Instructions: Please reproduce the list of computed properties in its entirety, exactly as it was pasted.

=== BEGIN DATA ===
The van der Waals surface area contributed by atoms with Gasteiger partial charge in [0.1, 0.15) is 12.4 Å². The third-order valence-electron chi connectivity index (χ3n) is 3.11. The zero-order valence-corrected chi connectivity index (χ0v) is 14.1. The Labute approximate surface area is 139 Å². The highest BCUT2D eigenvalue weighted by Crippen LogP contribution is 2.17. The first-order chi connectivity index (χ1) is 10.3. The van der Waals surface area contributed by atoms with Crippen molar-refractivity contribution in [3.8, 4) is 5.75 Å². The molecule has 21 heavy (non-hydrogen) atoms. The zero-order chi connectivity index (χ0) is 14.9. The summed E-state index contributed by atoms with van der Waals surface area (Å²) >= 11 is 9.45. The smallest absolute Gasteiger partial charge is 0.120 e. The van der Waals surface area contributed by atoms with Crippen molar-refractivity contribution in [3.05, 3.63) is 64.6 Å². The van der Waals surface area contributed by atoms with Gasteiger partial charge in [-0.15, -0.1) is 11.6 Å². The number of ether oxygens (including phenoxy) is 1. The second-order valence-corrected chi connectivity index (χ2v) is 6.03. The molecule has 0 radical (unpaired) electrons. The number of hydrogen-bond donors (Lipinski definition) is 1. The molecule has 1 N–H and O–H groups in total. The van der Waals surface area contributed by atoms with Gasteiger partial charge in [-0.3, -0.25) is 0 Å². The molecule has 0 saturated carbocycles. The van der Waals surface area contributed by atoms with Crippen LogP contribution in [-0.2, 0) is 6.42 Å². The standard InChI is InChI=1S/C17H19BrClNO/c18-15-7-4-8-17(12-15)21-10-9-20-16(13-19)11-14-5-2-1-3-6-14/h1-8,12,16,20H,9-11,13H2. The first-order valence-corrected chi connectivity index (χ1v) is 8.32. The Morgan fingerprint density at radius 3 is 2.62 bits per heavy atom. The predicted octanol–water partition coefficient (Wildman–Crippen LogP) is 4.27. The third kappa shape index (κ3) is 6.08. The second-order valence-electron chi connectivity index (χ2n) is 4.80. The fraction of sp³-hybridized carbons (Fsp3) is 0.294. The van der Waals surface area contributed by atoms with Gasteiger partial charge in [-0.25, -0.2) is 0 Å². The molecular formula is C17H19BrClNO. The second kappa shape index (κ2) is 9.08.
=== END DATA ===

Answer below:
The van der Waals surface area contributed by atoms with Gasteiger partial charge in [0.1, 0.15) is 12.4 Å². The third-order valence-electron chi connectivity index (χ3n) is 3.11. The zero-order valence-corrected chi connectivity index (χ0v) is 14.1. The Labute approximate surface area is 139 Å². The highest BCUT2D eigenvalue weighted by Crippen LogP contribution is 2.17. The first-order chi connectivity index (χ1) is 10.3. The van der Waals surface area contributed by atoms with Crippen molar-refractivity contribution in [3.8, 4) is 5.75 Å². The molecule has 21 heavy (non-hydrogen) atoms. The zero-order chi connectivity index (χ0) is 14.9. The summed E-state index contributed by atoms with van der Waals surface area (Å²) >= 11 is 9.45. The smallest absolute Gasteiger partial charge is 0.120 e. The van der Waals surface area contributed by atoms with Crippen molar-refractivity contribution in [3.05, 3.63) is 64.6 Å². The van der Waals surface area contributed by atoms with Gasteiger partial charge in [-0.15, -0.1) is 11.6 Å². The number of ether oxygens (including phenoxy) is 1. The second-order valence-corrected chi connectivity index (χ2v) is 6.03. The molecule has 0 radical (unpaired) electrons. The number of hydrogen-bond donors (Lipinski definition) is 1. The molecule has 1 N–H and O–H groups in total. The van der Waals surface area contributed by atoms with Gasteiger partial charge in [-0.3, -0.25) is 0 Å². The molecule has 0 saturated carbocycles. The van der Waals surface area contributed by atoms with Crippen LogP contribution in [-0.2, 0) is 6.42 Å². The standard InChI is InChI=1S/C17H19BrClNO/c18-15-7-4-8-17(12-15)21-10-9-20-16(13-19)11-14-5-2-1-3-6-14/h1-8,12,16,20H,9-11,13H2. The first-order valence-corrected chi connectivity index (χ1v) is 8.32. The Morgan fingerprint density at radius 3 is 2.62 bits per heavy atom. The predicted octanol–water partition coefficient (Wildman–Crippen LogP) is 4.27. The third kappa shape index (κ3) is 6.08. The second-order valence-electron chi connectivity index (χ2n) is 4.80. The fraction of sp³-hybridized carbons (Fsp3) is 0.294. The van der Waals surface area contributed by atoms with Gasteiger partial charge in [-0.25, -0.2) is 0 Å². The molecular formula is C17H19BrClNO. The second kappa shape index (κ2) is 9.08.